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most perfectly my affection and love for you? Can I or
can truth say more than that for this world I am yours ? ”
Assuredly he made his profession good, and no fairer light
falls upon his character than that which reveals his relations
to his wife. Never, I believe, existed a manlier, purer,
steadier love. Like a burning diamond it continued to shed
for six-and-forty years its white and smokeless glow.

Faraday was married on June 12, 1821; and up to this
date Davy appears throughout as his friend. Soon after-
ward, however, disunion occurred between them, which,
while it lasted, must have given Faraday intense pain. It
is impossible to doubt the honesty of conviction with which
this subject has been treated by Dr. Benoe Jones, and there
may be facts known to him, but not appearing in these
volumes, which justify his opinion that Davy in those days
had become jealous of Faraday. This, which is the preva-
lent belief, is also reproduced in an excellent article in
the March number of Fraser’s Magazine. But the best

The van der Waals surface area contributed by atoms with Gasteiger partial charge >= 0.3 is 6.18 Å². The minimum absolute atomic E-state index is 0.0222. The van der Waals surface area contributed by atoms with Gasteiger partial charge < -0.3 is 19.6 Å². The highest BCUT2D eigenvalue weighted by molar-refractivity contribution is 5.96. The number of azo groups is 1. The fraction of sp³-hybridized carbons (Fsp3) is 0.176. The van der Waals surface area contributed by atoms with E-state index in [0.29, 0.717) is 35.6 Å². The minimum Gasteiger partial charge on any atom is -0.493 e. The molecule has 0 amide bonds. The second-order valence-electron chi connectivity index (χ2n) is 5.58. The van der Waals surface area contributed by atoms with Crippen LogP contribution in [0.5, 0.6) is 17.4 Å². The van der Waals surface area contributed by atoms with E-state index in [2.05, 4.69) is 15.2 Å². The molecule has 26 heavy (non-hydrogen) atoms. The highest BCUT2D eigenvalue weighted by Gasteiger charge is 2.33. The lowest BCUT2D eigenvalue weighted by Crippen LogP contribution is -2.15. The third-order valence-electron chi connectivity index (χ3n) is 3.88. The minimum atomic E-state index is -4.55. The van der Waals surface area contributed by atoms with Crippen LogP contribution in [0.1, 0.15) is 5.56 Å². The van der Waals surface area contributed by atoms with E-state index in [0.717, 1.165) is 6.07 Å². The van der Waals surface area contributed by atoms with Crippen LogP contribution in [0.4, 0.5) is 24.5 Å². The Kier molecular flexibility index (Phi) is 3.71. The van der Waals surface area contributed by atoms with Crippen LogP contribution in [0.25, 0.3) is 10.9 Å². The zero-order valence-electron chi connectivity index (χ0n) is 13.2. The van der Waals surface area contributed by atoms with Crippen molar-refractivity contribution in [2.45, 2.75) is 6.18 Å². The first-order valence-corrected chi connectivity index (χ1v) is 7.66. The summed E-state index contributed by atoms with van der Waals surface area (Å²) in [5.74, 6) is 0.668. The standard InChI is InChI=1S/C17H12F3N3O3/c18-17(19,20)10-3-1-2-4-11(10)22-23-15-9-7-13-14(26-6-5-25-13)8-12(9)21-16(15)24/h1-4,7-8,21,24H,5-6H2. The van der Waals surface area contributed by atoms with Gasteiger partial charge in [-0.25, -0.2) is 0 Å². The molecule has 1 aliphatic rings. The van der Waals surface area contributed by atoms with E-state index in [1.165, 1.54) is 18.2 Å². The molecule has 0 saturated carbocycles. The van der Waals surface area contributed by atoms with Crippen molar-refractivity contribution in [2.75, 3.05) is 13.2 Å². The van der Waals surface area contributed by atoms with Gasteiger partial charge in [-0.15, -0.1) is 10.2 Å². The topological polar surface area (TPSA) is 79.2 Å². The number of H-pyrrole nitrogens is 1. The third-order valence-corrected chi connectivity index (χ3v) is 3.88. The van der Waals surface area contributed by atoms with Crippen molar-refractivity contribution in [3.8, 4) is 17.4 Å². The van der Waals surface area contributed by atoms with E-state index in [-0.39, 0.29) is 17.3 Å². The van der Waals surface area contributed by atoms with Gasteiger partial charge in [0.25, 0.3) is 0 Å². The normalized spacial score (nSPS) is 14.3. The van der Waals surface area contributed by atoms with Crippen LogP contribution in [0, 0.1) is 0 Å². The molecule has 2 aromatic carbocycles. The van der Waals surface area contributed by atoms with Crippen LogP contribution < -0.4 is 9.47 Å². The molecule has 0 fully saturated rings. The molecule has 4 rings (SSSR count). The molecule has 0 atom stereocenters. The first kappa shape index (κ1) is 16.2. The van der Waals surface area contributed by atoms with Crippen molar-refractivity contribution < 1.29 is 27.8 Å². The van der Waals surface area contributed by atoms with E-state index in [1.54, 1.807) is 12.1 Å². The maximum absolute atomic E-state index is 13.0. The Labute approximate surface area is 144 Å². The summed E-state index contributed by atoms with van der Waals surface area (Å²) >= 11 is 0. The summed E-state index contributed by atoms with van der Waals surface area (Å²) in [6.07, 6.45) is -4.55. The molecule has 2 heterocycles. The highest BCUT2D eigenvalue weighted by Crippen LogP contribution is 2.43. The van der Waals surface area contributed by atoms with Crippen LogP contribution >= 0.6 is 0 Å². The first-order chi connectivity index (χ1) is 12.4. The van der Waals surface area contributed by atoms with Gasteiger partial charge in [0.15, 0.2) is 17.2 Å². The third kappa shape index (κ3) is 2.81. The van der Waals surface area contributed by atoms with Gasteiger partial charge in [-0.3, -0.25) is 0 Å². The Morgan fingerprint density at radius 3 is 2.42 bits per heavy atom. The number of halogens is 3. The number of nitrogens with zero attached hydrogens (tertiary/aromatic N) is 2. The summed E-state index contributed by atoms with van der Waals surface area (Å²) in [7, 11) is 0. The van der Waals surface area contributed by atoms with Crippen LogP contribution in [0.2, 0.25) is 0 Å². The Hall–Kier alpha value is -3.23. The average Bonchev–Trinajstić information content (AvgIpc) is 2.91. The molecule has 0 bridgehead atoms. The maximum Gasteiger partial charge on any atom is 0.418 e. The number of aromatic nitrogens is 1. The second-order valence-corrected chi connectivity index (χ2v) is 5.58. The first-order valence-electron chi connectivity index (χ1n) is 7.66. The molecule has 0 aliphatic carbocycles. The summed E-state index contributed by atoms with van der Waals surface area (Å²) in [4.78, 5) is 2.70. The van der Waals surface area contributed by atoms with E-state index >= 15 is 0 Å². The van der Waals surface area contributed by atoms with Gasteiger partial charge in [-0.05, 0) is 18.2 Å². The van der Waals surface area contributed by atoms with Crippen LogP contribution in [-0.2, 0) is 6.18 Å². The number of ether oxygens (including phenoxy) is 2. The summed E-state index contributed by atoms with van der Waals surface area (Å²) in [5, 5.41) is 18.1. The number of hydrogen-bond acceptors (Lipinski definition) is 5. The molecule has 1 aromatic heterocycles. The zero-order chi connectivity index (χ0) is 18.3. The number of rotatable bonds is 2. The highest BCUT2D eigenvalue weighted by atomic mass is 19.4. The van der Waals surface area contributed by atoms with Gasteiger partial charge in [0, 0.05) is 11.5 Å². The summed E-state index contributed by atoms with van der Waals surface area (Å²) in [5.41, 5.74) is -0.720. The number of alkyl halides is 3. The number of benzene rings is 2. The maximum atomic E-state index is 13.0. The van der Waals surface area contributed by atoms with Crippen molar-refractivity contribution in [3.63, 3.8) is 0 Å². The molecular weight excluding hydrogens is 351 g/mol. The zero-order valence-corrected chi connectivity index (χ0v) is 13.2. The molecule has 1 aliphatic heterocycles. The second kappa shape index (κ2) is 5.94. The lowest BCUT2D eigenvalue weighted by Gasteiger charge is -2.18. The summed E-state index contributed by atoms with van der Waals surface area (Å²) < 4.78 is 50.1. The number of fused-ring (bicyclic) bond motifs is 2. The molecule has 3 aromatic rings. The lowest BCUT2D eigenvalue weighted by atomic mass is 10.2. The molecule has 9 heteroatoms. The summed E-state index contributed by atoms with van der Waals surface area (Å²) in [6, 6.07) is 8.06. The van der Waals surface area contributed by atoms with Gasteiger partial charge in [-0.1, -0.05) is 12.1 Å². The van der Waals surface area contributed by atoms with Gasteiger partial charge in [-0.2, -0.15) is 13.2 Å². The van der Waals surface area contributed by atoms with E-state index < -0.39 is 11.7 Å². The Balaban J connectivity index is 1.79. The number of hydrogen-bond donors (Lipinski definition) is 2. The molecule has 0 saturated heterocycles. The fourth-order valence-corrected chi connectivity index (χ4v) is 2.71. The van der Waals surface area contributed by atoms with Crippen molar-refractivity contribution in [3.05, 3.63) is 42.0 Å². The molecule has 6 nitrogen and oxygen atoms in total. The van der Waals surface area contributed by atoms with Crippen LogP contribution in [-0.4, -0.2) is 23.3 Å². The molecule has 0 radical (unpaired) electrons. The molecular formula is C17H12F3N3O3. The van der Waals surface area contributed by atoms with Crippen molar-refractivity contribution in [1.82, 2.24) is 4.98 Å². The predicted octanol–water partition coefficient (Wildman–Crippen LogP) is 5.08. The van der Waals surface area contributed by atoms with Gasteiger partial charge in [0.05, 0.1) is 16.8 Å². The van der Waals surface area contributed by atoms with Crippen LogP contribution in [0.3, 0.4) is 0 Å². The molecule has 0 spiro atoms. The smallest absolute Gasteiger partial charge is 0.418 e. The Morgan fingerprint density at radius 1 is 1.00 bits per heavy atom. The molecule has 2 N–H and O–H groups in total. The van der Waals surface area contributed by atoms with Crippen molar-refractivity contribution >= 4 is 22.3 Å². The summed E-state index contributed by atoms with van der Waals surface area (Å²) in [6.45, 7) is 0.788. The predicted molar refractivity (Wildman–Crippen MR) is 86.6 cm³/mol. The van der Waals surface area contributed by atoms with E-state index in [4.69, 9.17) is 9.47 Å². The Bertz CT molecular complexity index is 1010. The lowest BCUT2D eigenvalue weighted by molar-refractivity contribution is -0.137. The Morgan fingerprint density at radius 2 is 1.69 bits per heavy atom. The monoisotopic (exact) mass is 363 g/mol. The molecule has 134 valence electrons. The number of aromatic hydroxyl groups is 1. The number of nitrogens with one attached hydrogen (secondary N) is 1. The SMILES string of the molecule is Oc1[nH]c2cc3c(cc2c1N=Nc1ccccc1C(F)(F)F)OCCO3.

analysis I can make of the data fails to present Davy in
this light to me. The facts, as I regard them, are briefly

In 1820, Oersted, of Copenhagen, made the celebrated
discovery which connects electricity with magnetism, and
immediately afterward the acute mind of Wollaston per-
ceived that a wire carrying a current ought to rotate
round it own axis under the influence of a magnetic pole.
In 1821 he tried, but failed, to realize this result in the
laboratory of the Royal Institution. Faraday was not pres-
ent at the moment, but he came in immediately afterward,
and heard the conversation of Wollaston and Davy about
the experiment. He had also heard a rumor of a wager
that Dr. Wollaston would eventually succeed.

This was in April. In the autumn of the same year
Faraday wrote a history of electro-magnetism, and repeated
for himself the experiments which he described. It was


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